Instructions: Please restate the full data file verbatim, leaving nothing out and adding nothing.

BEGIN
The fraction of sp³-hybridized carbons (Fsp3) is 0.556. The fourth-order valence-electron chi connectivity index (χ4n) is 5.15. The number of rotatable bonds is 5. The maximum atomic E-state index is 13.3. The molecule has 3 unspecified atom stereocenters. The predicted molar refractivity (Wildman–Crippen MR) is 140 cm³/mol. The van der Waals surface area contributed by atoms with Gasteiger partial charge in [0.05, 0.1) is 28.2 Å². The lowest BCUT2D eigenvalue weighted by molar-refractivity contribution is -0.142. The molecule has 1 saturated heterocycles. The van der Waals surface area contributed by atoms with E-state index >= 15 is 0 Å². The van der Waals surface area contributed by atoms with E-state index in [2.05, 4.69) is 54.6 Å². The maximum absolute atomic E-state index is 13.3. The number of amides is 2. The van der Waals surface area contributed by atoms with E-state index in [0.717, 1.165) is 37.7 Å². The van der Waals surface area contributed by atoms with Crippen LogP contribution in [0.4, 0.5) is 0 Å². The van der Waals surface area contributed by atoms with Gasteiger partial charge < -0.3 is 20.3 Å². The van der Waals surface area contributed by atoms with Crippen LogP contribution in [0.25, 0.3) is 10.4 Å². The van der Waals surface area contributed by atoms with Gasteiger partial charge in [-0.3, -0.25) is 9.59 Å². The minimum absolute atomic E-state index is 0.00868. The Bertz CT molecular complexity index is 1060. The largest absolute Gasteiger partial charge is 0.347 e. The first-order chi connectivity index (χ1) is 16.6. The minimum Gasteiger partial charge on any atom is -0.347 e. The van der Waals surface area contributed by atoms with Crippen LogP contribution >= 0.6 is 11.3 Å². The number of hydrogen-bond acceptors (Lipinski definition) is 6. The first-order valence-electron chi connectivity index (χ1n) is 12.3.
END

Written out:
The fraction of sp³-hybridized carbons (Fsp3) is 0.556. The fourth-order valence-electron chi connectivity index (χ4n) is 5.15. The number of rotatable bonds is 5. The maximum atomic E-state index is 13.3. The molecule has 3 unspecified atom stereocenters. The predicted molar refractivity (Wildman–Crippen MR) is 140 cm³/mol. The van der Waals surface area contributed by atoms with Gasteiger partial charge in [0.05, 0.1) is 28.2 Å². The lowest BCUT2D eigenvalue weighted by molar-refractivity contribution is -0.142. The molecule has 1 saturated heterocycles. The van der Waals surface area contributed by atoms with E-state index >= 15 is 0 Å². The van der Waals surface area contributed by atoms with E-state index in [2.05, 4.69) is 54.6 Å². The maximum absolute atomic E-state index is 13.3. The number of amides is 2. The van der Waals surface area contributed by atoms with E-state index in [0.717, 1.165) is 37.7 Å². The van der Waals surface area contributed by atoms with Crippen LogP contribution in [0.4, 0.5) is 0 Å². The van der Waals surface area contributed by atoms with Gasteiger partial charge < -0.3 is 20.3 Å². The van der Waals surface area contributed by atoms with Crippen LogP contribution in [0.25, 0.3) is 10.4 Å². The van der Waals surface area contributed by atoms with Gasteiger partial charge in [-0.3, -0.25) is 9.59 Å². The minimum absolute atomic E-state index is 0.00868. The Bertz CT molecular complexity index is 1060. The largest absolute Gasteiger partial charge is 0.347 e. The first-order chi connectivity index (χ1) is 16.6. The minimum Gasteiger partial charge on any atom is -0.347 e. The van der Waals surface area contributed by atoms with Crippen LogP contribution >= 0.6 is 11.3 Å². The number of hydrogen-bond acceptors (Lipinski definition) is 6. The first-order valence-electron chi connectivity index (χ1n) is 12.3.